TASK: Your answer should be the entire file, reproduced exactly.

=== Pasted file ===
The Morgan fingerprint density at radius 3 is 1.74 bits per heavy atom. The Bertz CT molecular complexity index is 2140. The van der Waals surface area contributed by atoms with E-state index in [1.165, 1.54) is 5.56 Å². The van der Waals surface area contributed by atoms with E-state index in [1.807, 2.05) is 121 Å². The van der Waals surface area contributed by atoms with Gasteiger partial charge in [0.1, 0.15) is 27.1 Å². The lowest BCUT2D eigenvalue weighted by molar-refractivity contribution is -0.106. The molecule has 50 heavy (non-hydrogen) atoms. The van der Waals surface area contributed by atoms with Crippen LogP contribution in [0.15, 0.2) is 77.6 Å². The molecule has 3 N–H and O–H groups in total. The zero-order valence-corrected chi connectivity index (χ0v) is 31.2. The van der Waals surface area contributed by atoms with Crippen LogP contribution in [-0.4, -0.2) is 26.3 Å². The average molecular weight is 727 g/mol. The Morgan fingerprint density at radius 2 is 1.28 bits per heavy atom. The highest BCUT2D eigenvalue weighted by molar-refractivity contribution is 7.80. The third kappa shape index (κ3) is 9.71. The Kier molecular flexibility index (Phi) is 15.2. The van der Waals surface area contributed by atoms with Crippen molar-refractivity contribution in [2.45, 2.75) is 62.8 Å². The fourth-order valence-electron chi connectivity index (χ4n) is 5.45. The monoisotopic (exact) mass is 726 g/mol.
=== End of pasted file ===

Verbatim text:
The Morgan fingerprint density at radius 3 is 1.74 bits per heavy atom. The Bertz CT molecular complexity index is 2140. The van der Waals surface area contributed by atoms with E-state index in [1.165, 1.54) is 5.56 Å². The van der Waals surface area contributed by atoms with E-state index in [1.807, 2.05) is 121 Å². The van der Waals surface area contributed by atoms with Gasteiger partial charge in [0.1, 0.15) is 27.1 Å². The lowest BCUT2D eigenvalue weighted by molar-refractivity contribution is -0.106. The molecule has 50 heavy (non-hydrogen) atoms. The van der Waals surface area contributed by atoms with Crippen LogP contribution in [0.15, 0.2) is 77.6 Å². The molecule has 3 N–H and O–H groups in total. The zero-order valence-corrected chi connectivity index (χ0v) is 31.2. The van der Waals surface area contributed by atoms with Crippen LogP contribution in [-0.4, -0.2) is 26.3 Å². The average molecular weight is 727 g/mol. The Morgan fingerprint density at radius 2 is 1.28 bits per heavy atom. The highest BCUT2D eigenvalue weighted by molar-refractivity contribution is 7.80. The third kappa shape index (κ3) is 9.71. The Kier molecular flexibility index (Phi) is 15.2. The van der Waals surface area contributed by atoms with Crippen molar-refractivity contribution in [2.45, 2.75) is 62.8 Å². The fourth-order valence-electron chi connectivity index (χ4n) is 5.45. The monoisotopic (exact) mass is 726 g/mol.